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Category:   E-CFP
Subject:   ACL-02 Workshop CFP: Morphological and Phonological Learning
From:   Priscilla Rasmussen
Email:   rasmusse_(on)_cs.rutgers.edu
Date received:   21 Jan 2002
Deadline:   05 Apr 2002
Start date:   12 Jul 2002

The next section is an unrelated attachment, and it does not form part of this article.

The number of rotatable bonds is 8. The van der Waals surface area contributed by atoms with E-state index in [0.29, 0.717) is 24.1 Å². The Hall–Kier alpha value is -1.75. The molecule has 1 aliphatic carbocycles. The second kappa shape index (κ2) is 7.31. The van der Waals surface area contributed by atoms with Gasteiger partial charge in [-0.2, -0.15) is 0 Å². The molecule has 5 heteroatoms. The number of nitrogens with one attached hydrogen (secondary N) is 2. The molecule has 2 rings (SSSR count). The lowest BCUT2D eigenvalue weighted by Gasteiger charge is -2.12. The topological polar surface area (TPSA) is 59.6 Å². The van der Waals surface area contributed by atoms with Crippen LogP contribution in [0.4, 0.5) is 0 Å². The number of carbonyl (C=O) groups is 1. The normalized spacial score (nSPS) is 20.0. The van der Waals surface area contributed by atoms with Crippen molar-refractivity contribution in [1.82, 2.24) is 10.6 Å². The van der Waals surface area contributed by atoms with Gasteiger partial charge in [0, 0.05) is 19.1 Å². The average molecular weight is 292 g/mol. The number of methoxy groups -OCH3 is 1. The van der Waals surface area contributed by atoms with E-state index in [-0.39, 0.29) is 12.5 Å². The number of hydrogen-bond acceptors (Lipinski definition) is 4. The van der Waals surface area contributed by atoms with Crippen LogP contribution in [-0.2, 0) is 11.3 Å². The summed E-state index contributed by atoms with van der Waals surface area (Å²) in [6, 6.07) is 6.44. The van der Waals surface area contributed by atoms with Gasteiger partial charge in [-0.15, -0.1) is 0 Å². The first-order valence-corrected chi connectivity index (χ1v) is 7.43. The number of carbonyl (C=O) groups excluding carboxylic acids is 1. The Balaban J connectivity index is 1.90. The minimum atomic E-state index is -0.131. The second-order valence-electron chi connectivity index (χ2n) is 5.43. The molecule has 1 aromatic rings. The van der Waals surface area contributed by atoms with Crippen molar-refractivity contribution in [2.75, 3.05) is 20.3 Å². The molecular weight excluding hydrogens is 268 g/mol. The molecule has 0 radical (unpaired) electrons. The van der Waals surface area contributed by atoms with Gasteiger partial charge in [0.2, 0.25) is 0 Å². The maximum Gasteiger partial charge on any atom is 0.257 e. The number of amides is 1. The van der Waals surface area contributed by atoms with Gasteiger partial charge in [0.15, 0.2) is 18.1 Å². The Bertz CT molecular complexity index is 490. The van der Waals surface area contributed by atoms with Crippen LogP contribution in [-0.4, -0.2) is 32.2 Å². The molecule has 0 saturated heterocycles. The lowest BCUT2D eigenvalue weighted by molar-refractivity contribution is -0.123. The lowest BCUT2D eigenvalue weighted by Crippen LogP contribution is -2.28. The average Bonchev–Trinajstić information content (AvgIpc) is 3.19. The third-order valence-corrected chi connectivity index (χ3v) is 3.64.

Workshop on Morphological and Phonological Learning Philadelphia, PA 12 July 2002 Sixth Meeting of the ACL Special Interest Group in Computational Phonology in cooperation with ACL Special Interest Group in Natural Language Learning Motivation Two groups of researchers are converging on the need to construct morphologies and phonologies of low density languages. Natural language engineers hope to develop machine translation, speech recognition, and other NLP technologies for these languages. Meanwhile, linguists and native speakers want to document the languages for scientific or humanitarian reasons. (This need is often expressed concerning endangered languages, but is not restricted to that situation.) This convergence of interests makes it an opportune time to meet to discuss ways to analyze the morphology and phonology of a language (or a group of related languages) more quickly (and perhaps more accurately) than traditional methods have allowed. Techniques for morphology and phonology learning may vary in the amount of human involvement they require. At one end of the spectrum are tools intended to help a native speaker (perhaps with the aid of a linguist) describe his or her own language. At the other end are tools for unsupervised machine learning from texts. Intermediate or hybrid approaches are also possible. Methodologies to be discussed in this workshop need not be fully general: for example, a tool might be best suited to agglutinating, fusional, or polysynthetic languages, or specialized for compounding or reduplication. The Workshop on Morphological and Phonological Learning will be held July 12 2002, immediately after the ACL-02 meetings at the University of Pennsylvania, Philadelphia Pennsylvania, USA. More information about SIGPHON is available at http://www.cogsci.ed.ac.uk/sig phon, and about SIGNLL at http://ilk.kub.nl/%7Esignll/ . The ACL-2002 website is http://www.acl2002.org. Topics o Tools to help a native speaker or linguist visualize and describe the morphology and/or phonology of a language o Tools for (semi-)automated discovery of morphology and/or phonology o Databases and annotation tools designed for morphological or phonological information, particularly as these relate to learning o Resources for learning (taggers, seed grammars and lexicons, partially annotated text, bilingual text, etc.) o Linguistic (knowledge-based) approaches vs. empirical approaches; hybrid methodologies o Evaluation/comparison of morphology learning technologies o Adapting and reusing grammars and lexicons among related languages o Application of learned morphologies and phonologies (proofreading, machine translation, linguistic research, documentation of endangered languages, speech recognition) o Theoretical results on learnability or representation Program Committee o Mike Maxwell (Linguistic Data Consortium, chair) o Antal van den Bosch (Tilburg University, SIGNLL) o Jason Eisner (Johns Hopkins University) o Steven Bird (University of Pennsylvania) o Lauri Karttunen (Parc Inc.) o John A. Goldsmith (University of Chicago) Invited Speaker: David Yarowsky, Johns Hopkins University Submission Format and Instructions Submissions must be in English, and should be full-length papers, up to a maximum of 10 pages. (The final version in the proceedings should incorporate reviewers' suggestions and may be up to 12 pages.) Except for length, papers should adhere to the two-column format prescribed by ACL'2002 Please see http://www.c s.ualberta.ca/%7Elindek/acl02/style/ for the detailed guidelines. Submissions should be sent electronically in Word, PDF or ASCII text format to arrive no later than April 15, 2002 to Mike Maxwell (maxwell_(on)_ldc.upenn.edu). The body of the email should give title, author(s), abstract, and contact information. The subject line should be "Morphology/ Phonology Learning Workshop." The workshop papers will be published in both electronic and hard-copy form. While electronic submission is strongly preferred, if for some reason you are not able to submit electronically, contact Mike Maxwell concerning hard-copy submission. Completed work is preferable to intended work, but in any event the paper should clearly indicate the state of completion of the reported results. Submissions will be evaluated on the basis of their relevance, innovation, quality, and presentation according to the schedule below. The program chair may invite additional reviewers as necessary to obtain relevant expertise and avoid conflicts of interest. Authors will be expected to archive their final papers in the Computation and Language section of arXiv.org, and to submit pointers to the archived paper when submitting their camera-ready copy. Schedule o Submission Deadline: 5 April 2002 o Notification: 25 April 2002 o Camera-ready Copy Due: 21 May 2002 o Workshop: 12 July 2002

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